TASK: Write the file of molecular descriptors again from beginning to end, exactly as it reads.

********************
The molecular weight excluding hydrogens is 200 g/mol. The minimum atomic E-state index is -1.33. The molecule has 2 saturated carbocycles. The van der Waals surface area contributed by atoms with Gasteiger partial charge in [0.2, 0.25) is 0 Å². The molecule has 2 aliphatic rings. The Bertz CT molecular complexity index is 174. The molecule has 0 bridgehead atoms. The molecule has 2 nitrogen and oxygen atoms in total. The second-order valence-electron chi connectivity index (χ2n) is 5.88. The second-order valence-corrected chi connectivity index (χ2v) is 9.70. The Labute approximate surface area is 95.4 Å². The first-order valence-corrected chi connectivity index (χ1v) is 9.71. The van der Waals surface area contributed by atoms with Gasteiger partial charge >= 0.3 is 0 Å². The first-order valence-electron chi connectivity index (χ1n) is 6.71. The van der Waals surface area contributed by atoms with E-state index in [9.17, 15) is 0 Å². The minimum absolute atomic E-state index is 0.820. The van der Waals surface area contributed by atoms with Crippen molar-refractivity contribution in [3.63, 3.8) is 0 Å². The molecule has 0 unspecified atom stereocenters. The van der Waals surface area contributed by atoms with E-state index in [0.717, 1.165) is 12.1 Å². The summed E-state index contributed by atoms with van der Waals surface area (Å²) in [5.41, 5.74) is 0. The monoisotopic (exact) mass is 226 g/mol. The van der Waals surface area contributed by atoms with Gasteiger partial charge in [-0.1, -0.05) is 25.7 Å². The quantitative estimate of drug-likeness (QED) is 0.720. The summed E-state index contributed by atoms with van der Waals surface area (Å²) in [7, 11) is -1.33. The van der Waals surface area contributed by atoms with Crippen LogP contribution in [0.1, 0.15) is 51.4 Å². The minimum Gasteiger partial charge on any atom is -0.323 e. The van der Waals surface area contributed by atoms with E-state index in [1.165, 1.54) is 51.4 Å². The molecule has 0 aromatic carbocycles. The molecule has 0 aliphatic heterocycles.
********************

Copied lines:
The molecular weight excluding hydrogens is 200 g/mol. The minimum atomic E-state index is -1.33. The molecule has 2 saturated carbocycles. The van der Waals surface area contributed by atoms with Gasteiger partial charge in [0.2, 0.25) is 0 Å². The molecule has 2 aliphatic rings. The Bertz CT molecular complexity index is 174. The molecule has 0 bridgehead atoms. The molecule has 2 nitrogen and oxygen atoms in total. The second-order valence-electron chi connectivity index (χ2n) is 5.88. The second-order valence-corrected chi connectivity index (χ2v) is 9.70. The Labute approximate surface area is 95.4 Å². The first-order valence-corrected chi connectivity index (χ1v) is 9.71. The van der Waals surface area contributed by atoms with Gasteiger partial charge >= 0.3 is 0 Å². The first-order valence-electron chi connectivity index (χ1n) is 6.71. The van der Waals surface area contributed by atoms with E-state index in [9.17, 15) is 0 Å². The minimum absolute atomic E-state index is 0.820. The van der Waals surface area contributed by atoms with Crippen molar-refractivity contribution in [3.63, 3.8) is 0 Å². The molecule has 0 unspecified atom stereocenters. The van der Waals surface area contributed by atoms with E-state index in [0.717, 1.165) is 12.1 Å². The summed E-state index contributed by atoms with van der Waals surface area (Å²) in [5.41, 5.74) is 0. The monoisotopic (exact) mass is 226 g/mol. The van der Waals surface area contributed by atoms with Gasteiger partial charge in [-0.1, -0.05) is 25.7 Å². The quantitative estimate of drug-likeness (QED) is 0.720. The summed E-state index contributed by atoms with van der Waals surface area (Å²) in [7, 11) is -1.33. The van der Waals surface area contributed by atoms with Crippen LogP contribution in [0.1, 0.15) is 51.4 Å². The minimum Gasteiger partial charge on any atom is -0.323 e. The van der Waals surface area contributed by atoms with E-state index in [1.165, 1.54) is 51.4 Å². The molecule has 0 aromatic carbocycles. The molecule has 0 aliphatic heterocycles.